Yes, that’s right- our favorite oogly-eyed, blue-furred monster has made the news reports lately, thanks to a new skill: self-control. In a recent clip from the PBS masterpiece, Tom Hiddleston from “The Avengers” teaches Cookie Monster how to be a little more patient when it comes to cookies. Instead of gobbling up every cookie he sees, he’s taught to wait a bit to chow down. As Tom explains, delayed gratification can be a very good thing, and can help Cookie Monster appreciate those delicious treats even more.

This clip is adorable and will make you smile, so I suggest you go watch it immediately. I suppose it’s a good idea to teach children restraint vs. the “olden days” character of Cookie Monster, where he simply gobbled up every cookie in sight. If only they’d thought to teach Cookie Monster patience back in my day- I can totally relate to how Cookie Monster acts early on in this clip!

Make It A Triple

10 Sep

These days, ordering a coffee can be a lot like reciting a speech. Tall this, skinny that, add milk here, non-fat there. And top it off with whipped cream while you’re at it, ok?

Custom orders and fancy vocab have helped coffee shops become rather trendy. However, the lingo can be a bit intimidating for the uninitiated, and the rapid-fire approach to ordering makes it hard to ask detailed questions. Baristas don’t always want to answer your questions about what’s what and how much you get for your money. Plus there’s that constant fear of holding up the line behind you- and no one wants that.

a sample menu at the Debenhams‘ trial location (photo from Eater.com)

Enter Debenhams’ revised coffee menu, written in what the store calls “Plain English.”  Debenhams is a department store in the UK that has several coffee shops, restaurants, etc. within its walls.  In late 2012, Debenhams decided to scrap the complicated-sounding coffee menu at its Oxford Street location in favor of a more straightforward edition. On the “Plain English” menu, a cappucino is called “frothy coffee.” “Black coffee” is “simple coffee.” And there aren’t any confusing sizes to reckon with (really, I’ve never understood why you’d call a small size a “tall,” anyway). Instead, the store simply offers drinks in cups or mugs. Debenhams’ press release  claims that they were inspired by a stat that 70% of coffee drinkers experience “coffee confusion” and that a simpler menu will help them better enjoy their drinks. Coffee confusion seems to refer to the state in which one doesn’t know how or what to order- a conundrum indeed.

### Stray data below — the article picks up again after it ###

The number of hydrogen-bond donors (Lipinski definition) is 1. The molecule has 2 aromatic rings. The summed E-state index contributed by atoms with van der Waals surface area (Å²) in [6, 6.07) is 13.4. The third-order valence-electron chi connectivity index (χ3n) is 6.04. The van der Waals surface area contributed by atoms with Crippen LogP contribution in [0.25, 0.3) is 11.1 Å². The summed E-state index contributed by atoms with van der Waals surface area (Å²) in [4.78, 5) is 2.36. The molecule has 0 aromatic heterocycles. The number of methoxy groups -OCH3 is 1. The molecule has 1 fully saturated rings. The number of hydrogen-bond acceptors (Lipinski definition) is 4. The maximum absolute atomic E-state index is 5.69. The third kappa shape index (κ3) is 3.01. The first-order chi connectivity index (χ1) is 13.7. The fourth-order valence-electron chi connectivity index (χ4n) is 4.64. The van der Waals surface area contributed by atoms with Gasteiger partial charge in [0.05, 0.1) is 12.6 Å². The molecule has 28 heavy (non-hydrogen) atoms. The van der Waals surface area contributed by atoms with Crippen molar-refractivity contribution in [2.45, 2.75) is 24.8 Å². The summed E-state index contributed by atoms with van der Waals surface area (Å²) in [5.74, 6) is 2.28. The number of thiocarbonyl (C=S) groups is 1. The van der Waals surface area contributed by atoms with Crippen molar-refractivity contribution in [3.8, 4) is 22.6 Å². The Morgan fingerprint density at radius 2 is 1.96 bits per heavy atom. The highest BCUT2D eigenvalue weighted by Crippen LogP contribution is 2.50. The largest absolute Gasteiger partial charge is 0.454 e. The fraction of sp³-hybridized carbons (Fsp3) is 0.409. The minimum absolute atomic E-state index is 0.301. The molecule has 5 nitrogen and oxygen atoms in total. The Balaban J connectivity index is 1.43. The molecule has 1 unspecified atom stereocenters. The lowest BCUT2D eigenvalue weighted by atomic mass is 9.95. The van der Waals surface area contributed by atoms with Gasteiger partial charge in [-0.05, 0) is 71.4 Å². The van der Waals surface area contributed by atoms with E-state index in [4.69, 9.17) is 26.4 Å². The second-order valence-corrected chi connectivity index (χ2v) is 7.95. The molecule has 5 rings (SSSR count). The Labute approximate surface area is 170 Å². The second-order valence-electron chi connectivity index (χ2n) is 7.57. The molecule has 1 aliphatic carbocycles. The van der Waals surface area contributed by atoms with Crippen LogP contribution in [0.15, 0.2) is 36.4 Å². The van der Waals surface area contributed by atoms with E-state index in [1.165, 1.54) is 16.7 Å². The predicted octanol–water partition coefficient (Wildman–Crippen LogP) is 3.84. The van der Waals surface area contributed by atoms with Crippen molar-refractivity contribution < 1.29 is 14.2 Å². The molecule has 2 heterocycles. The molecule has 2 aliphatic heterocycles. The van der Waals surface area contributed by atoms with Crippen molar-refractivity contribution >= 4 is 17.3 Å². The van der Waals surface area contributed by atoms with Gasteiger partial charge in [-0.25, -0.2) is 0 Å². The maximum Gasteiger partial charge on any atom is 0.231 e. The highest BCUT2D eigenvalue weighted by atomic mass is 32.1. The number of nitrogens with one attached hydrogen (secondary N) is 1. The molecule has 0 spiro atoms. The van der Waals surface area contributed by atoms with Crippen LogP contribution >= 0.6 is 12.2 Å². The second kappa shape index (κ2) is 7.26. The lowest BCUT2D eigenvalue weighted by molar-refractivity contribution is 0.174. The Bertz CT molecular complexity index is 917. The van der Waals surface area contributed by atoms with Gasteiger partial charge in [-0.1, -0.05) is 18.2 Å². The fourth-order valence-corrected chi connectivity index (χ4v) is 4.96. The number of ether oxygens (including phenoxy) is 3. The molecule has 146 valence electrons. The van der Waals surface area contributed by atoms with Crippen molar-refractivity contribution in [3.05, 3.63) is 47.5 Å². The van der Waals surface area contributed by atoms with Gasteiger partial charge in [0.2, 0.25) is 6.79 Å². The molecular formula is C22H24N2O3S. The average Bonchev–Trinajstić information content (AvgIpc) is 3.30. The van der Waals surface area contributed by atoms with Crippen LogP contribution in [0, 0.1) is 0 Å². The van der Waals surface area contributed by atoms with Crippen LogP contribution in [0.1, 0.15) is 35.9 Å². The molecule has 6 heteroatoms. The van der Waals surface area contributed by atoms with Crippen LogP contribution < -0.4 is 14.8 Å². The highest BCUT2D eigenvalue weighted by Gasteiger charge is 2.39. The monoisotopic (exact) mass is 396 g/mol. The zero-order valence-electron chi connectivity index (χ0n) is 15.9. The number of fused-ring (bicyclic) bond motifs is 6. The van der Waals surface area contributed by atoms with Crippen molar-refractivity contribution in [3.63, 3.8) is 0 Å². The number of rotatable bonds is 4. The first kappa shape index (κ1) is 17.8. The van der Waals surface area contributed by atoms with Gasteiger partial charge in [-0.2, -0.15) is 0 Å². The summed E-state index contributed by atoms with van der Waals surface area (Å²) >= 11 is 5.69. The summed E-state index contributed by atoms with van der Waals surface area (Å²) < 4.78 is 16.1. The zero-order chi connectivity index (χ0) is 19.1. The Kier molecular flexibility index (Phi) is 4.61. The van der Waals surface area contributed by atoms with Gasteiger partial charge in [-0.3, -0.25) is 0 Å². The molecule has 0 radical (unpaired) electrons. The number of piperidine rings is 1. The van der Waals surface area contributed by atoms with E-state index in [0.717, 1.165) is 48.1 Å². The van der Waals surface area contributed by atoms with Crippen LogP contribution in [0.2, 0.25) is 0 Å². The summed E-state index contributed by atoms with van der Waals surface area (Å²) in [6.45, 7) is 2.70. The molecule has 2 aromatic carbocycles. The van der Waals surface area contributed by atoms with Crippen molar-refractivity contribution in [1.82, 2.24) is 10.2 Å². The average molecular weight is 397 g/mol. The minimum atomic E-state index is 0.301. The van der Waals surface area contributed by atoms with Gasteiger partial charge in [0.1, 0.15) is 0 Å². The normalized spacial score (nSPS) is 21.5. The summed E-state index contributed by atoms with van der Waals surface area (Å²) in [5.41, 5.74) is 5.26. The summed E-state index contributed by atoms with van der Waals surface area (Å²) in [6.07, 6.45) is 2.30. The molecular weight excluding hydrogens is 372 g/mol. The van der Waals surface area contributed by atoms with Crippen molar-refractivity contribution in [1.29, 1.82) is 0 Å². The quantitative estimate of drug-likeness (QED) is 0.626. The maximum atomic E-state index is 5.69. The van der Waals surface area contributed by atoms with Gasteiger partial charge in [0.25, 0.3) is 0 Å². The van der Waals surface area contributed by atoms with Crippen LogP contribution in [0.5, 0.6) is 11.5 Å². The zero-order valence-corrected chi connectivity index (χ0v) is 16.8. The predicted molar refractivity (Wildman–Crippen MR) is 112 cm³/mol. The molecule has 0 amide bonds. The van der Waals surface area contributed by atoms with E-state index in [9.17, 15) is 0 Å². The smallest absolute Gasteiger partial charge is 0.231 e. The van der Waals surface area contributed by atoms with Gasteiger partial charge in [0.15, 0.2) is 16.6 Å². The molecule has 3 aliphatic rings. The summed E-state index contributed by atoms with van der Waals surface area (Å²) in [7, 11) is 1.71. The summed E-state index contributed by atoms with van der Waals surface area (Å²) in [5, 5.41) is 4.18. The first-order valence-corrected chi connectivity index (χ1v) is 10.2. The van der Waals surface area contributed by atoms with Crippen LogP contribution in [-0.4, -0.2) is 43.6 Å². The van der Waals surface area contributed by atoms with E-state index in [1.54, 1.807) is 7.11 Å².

Clearly the complicated lingo isn’t keeping people from buying at Starbucks- and I’d argue that the lingo actually makes Starbucks more appealing for many, since it makes them feel like they’re in on something cool. But let’s remember: Debenhams isn’t Starbucks. It’s a department store, and its coffee shop is likely visited due to convenience” rather than preference. Perhaps a few employees come by everyday, but the majority of the coffee shop’s customers are stopping by on a rather infrequent basis- which takes a lot of the fun out of having a “usual” order.  Debenhams simply doesn’t need to be that hip.

And yet, my main critique of this menu is that it veers a bit much toward cutesy for my liking. Does a grown person actually want to have to say “really really milky coffee” out loud? In my opinion, these “product names” are more like “product descriptions” and would be better off in parentheses to the right of the product’s true name.  Because really, Debenhams’ “simplified” menu has just taken away the fancy sounding words and replaced them with cute words. And that’s just another kind of gimmick now, isn’t it?

Unfortunately I can’t find any articles about whether the new menu helped or hurt. Any UK readers out there want to report back?

Want to have some fun laughing at ridiculous coffee orders? Check out this order generator.

Picture Prattle: Wave the Flag

29 Aug

a scrumptious version of the Italian flag   (picture from visualnews.com)

It’s easy to forget just how much a nation’s flag symbolizes. Especially since there is so much variation: while some flags are laden with pictorial symbolism, others seem rather plain.

But when you really think about it, flags are immensely rich cultural symbols. Regardless of what’s woven into the design, the flag itself stands for so much more. Flags represent countries at sporting events, in wars, even on the moon. They’re symbols of pride, heritage and hope. They come with almost mythical stories of creation and endurance.

A friend recently posted on Facebook about a delightful (and delicious) project created by an Australian ad agency to promote Sydney’s International Food Festival. The project consisted of depicting a range of flags from around the world… entirely in food. And not just any food: food that’s associated with that particular country’s cuisine and heritage.

On the surface, it’s a rather simple idea, but it’s also such a clever one. I think my favorites are the Indian flag and the British flag. Though right now, I could go for a heaping serving of the Greek flag!

Check out the flags here